E: Well, having ‘the Batman’ revealed in the last issue would have made it felt as though the writers who too intent on not having him appear at all, even though I know what you mean. Hmm, the bleeding segment didn’t bother me too much. It’s the sort of story that has an operatic, melodramatic feel to it. Yes, it’s sort of like a Batman in a real gritty world, but it can’t only have those qualities either. Perhaps where that moment does not entirely work is in how quickly it happens. Bat crashes through immediately lead to Bruce concluding: ‘Oh, I’ll be a bat!’
J: I couldn’t help but compare it to how Batman Begins takes the same moment but makes it work so much better, in part because of the Ra’s Al Ghul background it lies down before about fear.
E: Very astute point, James. I’m inclined to agree that the first Nolan film probably handles the ‘creation’ aspect more organically. Just a bit too quick in the book.
J: One element that bugged me the most in this book was the Selina Kyle/Catwoman subplot. What did you think about it?
E: Ah, yes. I think Miller is going for a trifecta of mirroring stories in Year One, but the Selina Kyle angle is not dealt with with as much depth. That being said, here you have a character that does not have the wealth and god like status of Bruce Wayne, nor the history of moral upstanding of Gordon, yet she too wants to play a part in roughing up the feathers of Gotham’s most wanted.
J: I know Miller has been accused of portraying women unfairly, I don’t agree with that assessment, especially given the wonderful depiction he gives to Sarah Essen, Gordon’s assistant, but I thought having Catwoman be a prostitute was, I guess not tasteless, but unnecessary. It didn’t add anything to her character. I could see this being an interesting element of the story if he explored how someone on the other side lives, someone forced into being a criminal, but instead Selina just decides one day that she’d rather be stealing stuff than living as a prostitute. I felt like it was thrown in just have another iconic Batman character and less to do with actually developing the story Miller is telling.
E: If one were to argue that Year One could work just as well, or perhaps even better, without the Catwoman angle, I don’t think they’d be too far off. As I wrote, she doesn’t have enough depth, particularly in that journey from being hooker to her transformation into Catwoman. It’s a case of a strong idea (someone living on the other side who takes on similar goals as Batman and Gordon) but it didn’t get enough time to gestate. She also sort of just disappears before the final big action scene.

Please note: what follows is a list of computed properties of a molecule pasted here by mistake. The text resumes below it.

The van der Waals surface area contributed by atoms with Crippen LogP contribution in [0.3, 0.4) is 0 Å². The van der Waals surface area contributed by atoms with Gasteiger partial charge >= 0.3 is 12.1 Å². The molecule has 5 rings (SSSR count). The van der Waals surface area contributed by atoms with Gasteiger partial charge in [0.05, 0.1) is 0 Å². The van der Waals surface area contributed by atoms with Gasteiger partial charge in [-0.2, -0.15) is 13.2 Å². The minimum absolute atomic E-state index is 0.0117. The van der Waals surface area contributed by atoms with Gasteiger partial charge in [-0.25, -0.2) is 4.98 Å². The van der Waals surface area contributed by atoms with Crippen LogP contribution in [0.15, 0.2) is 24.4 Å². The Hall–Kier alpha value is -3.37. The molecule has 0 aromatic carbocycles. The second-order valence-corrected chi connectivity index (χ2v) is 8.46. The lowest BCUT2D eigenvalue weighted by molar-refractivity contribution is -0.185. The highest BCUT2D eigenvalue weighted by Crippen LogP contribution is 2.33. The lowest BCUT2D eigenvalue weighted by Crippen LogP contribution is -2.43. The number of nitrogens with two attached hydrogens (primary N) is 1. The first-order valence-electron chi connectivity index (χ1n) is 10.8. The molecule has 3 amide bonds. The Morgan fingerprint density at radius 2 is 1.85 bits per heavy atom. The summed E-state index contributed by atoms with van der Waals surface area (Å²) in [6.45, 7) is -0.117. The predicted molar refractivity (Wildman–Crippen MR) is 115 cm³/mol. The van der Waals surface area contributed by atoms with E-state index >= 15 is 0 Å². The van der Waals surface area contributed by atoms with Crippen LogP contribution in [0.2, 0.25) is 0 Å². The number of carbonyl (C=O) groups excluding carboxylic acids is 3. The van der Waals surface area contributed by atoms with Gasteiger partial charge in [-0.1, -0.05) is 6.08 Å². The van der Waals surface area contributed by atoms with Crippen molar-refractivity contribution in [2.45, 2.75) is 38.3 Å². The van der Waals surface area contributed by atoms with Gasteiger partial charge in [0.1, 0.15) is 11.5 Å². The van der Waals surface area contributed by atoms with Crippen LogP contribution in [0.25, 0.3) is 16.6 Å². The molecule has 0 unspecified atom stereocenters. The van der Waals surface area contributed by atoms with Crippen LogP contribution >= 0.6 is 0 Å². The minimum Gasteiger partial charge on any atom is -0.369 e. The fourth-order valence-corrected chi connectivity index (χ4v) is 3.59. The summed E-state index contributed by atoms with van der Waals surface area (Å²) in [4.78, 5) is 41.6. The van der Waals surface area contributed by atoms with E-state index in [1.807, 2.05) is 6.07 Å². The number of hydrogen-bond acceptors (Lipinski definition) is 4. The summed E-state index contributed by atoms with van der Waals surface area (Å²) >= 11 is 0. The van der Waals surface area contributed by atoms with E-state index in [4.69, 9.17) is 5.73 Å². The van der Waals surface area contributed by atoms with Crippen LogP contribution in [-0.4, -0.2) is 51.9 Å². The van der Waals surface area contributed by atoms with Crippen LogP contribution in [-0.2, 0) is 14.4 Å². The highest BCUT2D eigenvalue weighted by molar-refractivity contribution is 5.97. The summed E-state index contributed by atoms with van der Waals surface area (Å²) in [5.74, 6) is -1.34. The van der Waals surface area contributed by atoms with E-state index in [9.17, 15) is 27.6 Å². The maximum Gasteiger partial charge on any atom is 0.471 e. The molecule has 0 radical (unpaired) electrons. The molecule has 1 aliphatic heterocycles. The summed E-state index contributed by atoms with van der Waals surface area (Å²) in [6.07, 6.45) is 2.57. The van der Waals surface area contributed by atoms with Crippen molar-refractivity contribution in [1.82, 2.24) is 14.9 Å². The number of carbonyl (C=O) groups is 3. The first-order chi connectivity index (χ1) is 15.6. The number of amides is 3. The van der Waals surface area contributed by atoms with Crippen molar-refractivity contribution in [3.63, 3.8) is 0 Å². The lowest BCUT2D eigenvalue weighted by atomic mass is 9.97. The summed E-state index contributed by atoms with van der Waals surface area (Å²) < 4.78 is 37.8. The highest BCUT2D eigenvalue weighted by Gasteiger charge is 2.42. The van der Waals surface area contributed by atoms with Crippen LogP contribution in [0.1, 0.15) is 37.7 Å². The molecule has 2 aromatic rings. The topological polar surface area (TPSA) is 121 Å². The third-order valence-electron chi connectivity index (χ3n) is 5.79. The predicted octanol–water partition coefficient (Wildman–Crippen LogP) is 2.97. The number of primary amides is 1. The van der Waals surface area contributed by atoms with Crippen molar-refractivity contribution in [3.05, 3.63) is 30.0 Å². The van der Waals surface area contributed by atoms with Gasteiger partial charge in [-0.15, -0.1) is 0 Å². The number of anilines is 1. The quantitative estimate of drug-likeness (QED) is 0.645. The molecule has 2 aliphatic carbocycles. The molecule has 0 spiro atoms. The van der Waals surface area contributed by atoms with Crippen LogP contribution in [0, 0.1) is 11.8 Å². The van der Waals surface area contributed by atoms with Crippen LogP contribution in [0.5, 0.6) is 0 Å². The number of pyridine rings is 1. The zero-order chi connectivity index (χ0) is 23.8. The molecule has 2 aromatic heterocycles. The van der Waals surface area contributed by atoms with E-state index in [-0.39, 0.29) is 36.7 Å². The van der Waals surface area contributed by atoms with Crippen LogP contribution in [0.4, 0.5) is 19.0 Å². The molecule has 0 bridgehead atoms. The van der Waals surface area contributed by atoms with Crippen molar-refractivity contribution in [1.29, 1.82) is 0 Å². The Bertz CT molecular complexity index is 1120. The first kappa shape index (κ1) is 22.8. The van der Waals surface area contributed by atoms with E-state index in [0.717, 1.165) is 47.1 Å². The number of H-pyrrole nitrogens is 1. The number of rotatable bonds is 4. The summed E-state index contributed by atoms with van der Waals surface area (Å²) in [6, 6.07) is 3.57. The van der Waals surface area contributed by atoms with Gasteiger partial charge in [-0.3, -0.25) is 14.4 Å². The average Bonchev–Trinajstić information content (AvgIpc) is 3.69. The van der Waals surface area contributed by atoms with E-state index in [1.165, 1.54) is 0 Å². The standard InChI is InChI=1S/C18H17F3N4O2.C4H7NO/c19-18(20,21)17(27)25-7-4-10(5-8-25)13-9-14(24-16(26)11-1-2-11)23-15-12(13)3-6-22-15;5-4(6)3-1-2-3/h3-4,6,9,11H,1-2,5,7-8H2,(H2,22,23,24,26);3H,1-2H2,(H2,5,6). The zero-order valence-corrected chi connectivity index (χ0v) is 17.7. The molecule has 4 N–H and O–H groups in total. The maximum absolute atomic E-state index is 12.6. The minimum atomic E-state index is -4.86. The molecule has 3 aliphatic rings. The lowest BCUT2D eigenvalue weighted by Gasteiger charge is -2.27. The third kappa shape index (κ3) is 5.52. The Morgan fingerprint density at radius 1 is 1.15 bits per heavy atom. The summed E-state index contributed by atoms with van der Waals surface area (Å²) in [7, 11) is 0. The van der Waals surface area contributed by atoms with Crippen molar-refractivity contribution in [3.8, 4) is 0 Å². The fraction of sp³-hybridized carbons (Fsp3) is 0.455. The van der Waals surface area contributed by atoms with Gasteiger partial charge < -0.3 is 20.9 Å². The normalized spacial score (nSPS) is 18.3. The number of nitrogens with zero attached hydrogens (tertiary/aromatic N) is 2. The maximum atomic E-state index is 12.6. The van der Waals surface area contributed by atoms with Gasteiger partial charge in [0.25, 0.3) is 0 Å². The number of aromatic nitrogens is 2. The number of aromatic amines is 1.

What did you think of the scene where Batman is hunted down in the rundown apartment complex? It’s like his first true battle as the Batman.
J: I thought it was easily the best action set-piece of the comics. It’s got a great out of the frying pan and into the fire arc because from the onset Miller strips Batman of all his fancy gear by having the belt explode. Watching the meticulous, slow and deliberate way he plans out how to proceed, striking quick and deadly speaks to what I like a lot about Batman: the stealth aspect. Yes, he’s got cool gadgets, but I loved watching him pick off these guys bit by bit. It’s all of what I love about the batman combat style put into one sequence.
E:Yes, it helps remind the readers that this character can bleed, he can be stopped and injured if he is not careful and strategic in his actions. He is a masterful athlete, but a tactician as well. What did you make of his ultimate escape plan, calling in the hordes of bats. A little too much or just right?